It is time, finally, to start training teachers the way we train doctors and pilots, with intense, realistic practice... to stop saying teaching is hard work and start acting like it. -- The Atlantic's Amanda Ripley
He links to this short article in the Atlantic titled Boot Camp for Teachers that starts with a former Air Force commander suggesting it is harder being a teacher than it was being a commander.
Before the Air Force technician George Deneault flew combat missions, he had to practice—a lot. “You can’t fool around on combat aircraft.” But when Deneault retired and became a special-ed math teacher, he walked into a Virginia classroom cold. When asked which was easier—being a military commander or being a teacher—he didn’t hesitate. “Commander.”
I don't know if the answer is to implement military training practices in preparing teachers, but I agree with the need for much more practice before teachers have the primary responsibility for the learning of young people at any grade level. The traditional student teaching model does not provide the quantity of practice necessary for prospective teachers to experience the multitude of decision making opportunities a teacher faces in any given day. This takes practice opportunities and the support of an expert coach. Feedback is necessary and the coach must also have the capacity to ask reflective questions so that the learner can reflect and evaluate her/his practice.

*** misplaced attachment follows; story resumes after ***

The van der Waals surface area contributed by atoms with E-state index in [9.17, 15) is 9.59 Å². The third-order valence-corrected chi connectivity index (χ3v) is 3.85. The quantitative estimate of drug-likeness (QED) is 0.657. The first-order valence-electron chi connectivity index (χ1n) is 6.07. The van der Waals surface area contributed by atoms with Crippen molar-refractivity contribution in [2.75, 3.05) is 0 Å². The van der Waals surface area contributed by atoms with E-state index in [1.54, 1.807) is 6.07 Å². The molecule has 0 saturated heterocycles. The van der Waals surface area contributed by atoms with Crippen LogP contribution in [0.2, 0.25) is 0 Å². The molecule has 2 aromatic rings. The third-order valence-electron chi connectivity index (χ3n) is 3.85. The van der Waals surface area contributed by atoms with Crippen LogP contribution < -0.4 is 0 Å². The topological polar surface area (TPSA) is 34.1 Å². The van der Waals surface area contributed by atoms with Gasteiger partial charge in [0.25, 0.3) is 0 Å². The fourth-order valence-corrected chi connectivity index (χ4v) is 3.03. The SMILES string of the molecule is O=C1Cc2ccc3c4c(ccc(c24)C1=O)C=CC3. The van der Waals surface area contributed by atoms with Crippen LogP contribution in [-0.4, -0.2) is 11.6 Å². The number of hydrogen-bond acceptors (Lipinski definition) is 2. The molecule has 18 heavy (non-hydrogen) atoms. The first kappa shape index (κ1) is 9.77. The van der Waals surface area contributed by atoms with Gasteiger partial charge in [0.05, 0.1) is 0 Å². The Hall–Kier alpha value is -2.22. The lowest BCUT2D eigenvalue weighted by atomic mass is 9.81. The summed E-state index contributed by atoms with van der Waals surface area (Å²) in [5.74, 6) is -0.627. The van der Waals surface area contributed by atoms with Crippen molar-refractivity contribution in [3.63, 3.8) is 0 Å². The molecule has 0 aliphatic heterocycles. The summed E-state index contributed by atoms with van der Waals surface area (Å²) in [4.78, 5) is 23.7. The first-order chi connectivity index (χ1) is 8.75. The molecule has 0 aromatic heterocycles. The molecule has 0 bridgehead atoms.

Practicing teachers also need feedback and reflection to grow their practice. In the absence of feedback, most of us will not learn, apply, and evaluate new strategies. We instead continue to do what we believe is right and familiar to us. Unfortunately, the norm in our profession for emerging and practicing teachers is little feedback and little focus on reflection, something we are trying to change with our Classroom 10 goal focused on key content.
When was the last time you were asked a reflective question that made you reflect and consider the actions you took or are planning to take in a future lesson? What was that question? If you have recently experienced this opportunity I believe that you do remember it as well as who asked it, when it was asked, and how you responded. These are learning opportunities that we cherish and wish for more. Consider sharing your question in a comment to this post.